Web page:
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August 19, 2014

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I tip my hat to PRSA and Stephanie Cegielski. This is a classic example of how professional associations should do things; i.e., speak out when there’s a genuine reason, not just for the sake of speaking out. And in this case, PRSA was the right (and only**) group to do it. Kudos to them for doing it.

I think I understand what Kovitz was trying to do – well, I’ll give her the benefit of a very strong doubt. Yes, there are some good PR lessons coming out of last week’s sad news. But as some commenters pointed out, neither the post nor its timing were appropriate; they turned what could have later served as a teaching moment (or even a business opportunity) instead into something insensitive and too self-serving.

If Kovitz was genuinely concerned about maximizing mental health awareness at this difficult time, she could have done it one-on-one (i.e., in private, not online). Imagine, if you will, if Edelman had reached out to a couple of key mental health advocacy groups and offered to work with them – pro bono - to launch a major outreach initiative! It could have become a feather in Edelman’s cap (and a long-term business builder) while potentially touching and saving people's lives. A win-win opportunity, rather than a poor reflection on one of the largest PR firms.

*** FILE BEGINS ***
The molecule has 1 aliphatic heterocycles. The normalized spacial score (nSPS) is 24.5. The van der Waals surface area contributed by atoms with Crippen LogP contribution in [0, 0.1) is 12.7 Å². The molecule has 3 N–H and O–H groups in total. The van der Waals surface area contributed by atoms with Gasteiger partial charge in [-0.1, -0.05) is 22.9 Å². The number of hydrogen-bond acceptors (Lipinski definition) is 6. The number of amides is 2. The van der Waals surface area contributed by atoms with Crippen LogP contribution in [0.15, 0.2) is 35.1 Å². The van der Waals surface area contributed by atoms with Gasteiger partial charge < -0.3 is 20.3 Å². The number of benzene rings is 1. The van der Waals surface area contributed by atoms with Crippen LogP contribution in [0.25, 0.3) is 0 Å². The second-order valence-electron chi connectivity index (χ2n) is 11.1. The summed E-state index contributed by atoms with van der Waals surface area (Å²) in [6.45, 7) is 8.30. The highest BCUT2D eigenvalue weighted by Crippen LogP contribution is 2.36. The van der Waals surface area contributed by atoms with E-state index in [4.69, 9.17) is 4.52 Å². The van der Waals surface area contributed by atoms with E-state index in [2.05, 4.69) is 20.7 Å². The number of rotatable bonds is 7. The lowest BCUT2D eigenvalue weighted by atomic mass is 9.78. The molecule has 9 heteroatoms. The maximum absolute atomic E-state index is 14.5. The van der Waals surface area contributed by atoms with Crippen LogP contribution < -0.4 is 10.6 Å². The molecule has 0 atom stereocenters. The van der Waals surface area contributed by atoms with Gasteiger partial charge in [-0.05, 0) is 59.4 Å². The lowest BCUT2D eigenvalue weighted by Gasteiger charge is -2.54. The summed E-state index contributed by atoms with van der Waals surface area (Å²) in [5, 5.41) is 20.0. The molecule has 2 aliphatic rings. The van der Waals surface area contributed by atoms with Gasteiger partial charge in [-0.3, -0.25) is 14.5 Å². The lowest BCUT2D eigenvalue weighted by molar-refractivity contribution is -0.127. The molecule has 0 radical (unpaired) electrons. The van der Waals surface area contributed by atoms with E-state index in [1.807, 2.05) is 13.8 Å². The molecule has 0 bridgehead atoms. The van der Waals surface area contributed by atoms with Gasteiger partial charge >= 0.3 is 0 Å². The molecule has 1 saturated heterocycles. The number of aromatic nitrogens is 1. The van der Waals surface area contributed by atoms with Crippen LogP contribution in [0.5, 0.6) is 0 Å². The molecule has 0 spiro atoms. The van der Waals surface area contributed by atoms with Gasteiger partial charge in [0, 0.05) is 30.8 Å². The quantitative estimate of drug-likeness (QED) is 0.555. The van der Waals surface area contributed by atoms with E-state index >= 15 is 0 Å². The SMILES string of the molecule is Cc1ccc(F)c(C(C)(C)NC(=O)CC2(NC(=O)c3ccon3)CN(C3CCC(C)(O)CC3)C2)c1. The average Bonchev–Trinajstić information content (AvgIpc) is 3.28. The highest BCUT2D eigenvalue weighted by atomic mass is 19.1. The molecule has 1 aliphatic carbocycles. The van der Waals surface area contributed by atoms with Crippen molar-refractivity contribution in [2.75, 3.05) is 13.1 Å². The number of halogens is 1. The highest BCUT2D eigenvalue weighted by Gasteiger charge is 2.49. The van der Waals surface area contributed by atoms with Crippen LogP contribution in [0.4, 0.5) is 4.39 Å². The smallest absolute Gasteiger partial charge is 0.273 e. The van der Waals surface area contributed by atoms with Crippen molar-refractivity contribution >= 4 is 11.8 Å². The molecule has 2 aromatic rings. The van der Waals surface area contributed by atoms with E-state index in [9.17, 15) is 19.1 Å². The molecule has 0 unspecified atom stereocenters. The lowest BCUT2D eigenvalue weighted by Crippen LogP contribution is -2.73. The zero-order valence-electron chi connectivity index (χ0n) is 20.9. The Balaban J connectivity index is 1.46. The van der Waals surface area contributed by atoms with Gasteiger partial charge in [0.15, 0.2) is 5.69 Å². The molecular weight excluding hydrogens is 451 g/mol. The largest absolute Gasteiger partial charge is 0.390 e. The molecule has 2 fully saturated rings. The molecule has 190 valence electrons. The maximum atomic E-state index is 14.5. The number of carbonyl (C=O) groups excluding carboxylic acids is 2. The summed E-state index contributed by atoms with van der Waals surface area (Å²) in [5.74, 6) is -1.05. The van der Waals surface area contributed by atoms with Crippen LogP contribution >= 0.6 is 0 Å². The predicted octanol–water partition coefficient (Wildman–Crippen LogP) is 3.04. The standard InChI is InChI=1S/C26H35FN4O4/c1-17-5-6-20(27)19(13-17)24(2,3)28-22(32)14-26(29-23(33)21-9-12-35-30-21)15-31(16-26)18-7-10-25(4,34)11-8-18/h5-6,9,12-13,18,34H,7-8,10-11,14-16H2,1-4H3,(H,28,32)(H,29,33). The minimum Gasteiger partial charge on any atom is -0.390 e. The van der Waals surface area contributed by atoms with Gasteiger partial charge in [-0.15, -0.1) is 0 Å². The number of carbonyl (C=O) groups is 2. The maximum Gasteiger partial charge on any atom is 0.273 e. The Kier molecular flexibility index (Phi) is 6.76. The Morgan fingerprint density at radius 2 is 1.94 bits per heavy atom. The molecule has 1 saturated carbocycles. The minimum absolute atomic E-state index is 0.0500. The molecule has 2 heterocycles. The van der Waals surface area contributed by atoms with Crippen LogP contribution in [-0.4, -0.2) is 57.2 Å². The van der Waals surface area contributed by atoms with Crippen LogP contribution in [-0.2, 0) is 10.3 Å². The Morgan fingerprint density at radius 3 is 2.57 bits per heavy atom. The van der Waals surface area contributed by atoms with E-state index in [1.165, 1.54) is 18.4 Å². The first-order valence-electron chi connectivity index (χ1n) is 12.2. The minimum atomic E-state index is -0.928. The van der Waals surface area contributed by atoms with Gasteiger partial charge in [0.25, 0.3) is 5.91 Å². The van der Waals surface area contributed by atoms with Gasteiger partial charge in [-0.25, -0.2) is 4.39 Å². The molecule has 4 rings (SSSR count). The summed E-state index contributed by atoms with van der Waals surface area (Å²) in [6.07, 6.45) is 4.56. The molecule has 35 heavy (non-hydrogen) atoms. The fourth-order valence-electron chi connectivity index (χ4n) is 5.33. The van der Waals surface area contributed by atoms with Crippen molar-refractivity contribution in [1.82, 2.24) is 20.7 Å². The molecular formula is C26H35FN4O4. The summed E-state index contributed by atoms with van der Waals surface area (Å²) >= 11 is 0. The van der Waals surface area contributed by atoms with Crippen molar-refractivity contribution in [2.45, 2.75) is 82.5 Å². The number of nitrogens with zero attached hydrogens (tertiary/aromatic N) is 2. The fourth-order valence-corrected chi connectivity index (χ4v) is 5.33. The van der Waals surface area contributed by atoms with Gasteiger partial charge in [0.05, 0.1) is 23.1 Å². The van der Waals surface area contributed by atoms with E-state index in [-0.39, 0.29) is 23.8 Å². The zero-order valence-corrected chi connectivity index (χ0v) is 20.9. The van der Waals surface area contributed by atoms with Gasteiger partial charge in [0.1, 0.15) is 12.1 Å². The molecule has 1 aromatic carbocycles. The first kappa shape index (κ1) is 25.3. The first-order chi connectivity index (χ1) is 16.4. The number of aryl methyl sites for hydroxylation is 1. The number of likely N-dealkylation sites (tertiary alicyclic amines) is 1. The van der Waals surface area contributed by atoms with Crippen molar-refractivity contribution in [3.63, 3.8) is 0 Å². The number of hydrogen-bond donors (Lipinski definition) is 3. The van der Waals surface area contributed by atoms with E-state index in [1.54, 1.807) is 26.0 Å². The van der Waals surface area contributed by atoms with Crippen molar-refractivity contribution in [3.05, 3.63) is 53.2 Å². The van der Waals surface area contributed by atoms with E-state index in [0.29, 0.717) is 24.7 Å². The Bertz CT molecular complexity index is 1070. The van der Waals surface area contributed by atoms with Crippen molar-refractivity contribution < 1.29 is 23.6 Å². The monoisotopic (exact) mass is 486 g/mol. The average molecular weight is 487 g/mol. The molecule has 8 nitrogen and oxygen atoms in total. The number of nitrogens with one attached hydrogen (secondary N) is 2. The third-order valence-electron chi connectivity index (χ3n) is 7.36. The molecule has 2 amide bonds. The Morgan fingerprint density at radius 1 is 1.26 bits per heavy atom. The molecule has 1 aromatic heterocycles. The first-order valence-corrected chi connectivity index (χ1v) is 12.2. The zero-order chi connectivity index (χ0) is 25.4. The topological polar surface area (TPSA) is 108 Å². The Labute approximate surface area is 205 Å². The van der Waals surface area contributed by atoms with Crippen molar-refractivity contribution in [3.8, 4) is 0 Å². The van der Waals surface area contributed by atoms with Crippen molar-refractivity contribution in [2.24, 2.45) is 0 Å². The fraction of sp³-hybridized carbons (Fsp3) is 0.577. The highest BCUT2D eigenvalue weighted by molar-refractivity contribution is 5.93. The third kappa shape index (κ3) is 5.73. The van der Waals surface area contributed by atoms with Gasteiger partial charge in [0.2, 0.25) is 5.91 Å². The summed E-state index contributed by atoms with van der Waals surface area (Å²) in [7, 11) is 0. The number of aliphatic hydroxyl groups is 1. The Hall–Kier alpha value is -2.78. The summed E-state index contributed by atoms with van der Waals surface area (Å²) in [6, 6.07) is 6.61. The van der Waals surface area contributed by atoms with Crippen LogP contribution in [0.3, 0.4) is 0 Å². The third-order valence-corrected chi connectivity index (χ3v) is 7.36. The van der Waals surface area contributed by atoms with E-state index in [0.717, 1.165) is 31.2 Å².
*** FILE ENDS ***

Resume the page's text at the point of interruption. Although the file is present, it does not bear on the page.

Instead, Edelman blew it by allowing this post to go online. I’d expect a savvy PR organization to recognize the pitfalls and counsel against it. The fact that Edelman didn’t do that makes me wonder: if they give themselves such bad advice...

I'm sure they can do better.

Again, kudos to PRSA for properly calling them out on this. May we all learn from it.

(**I don’t think this would have been an item for IABC to comment on; PR is only one facet of its much broader scope. But I hope the association’s new leadership will help it finally develop its own meaningful advocacy strategies and practices.)

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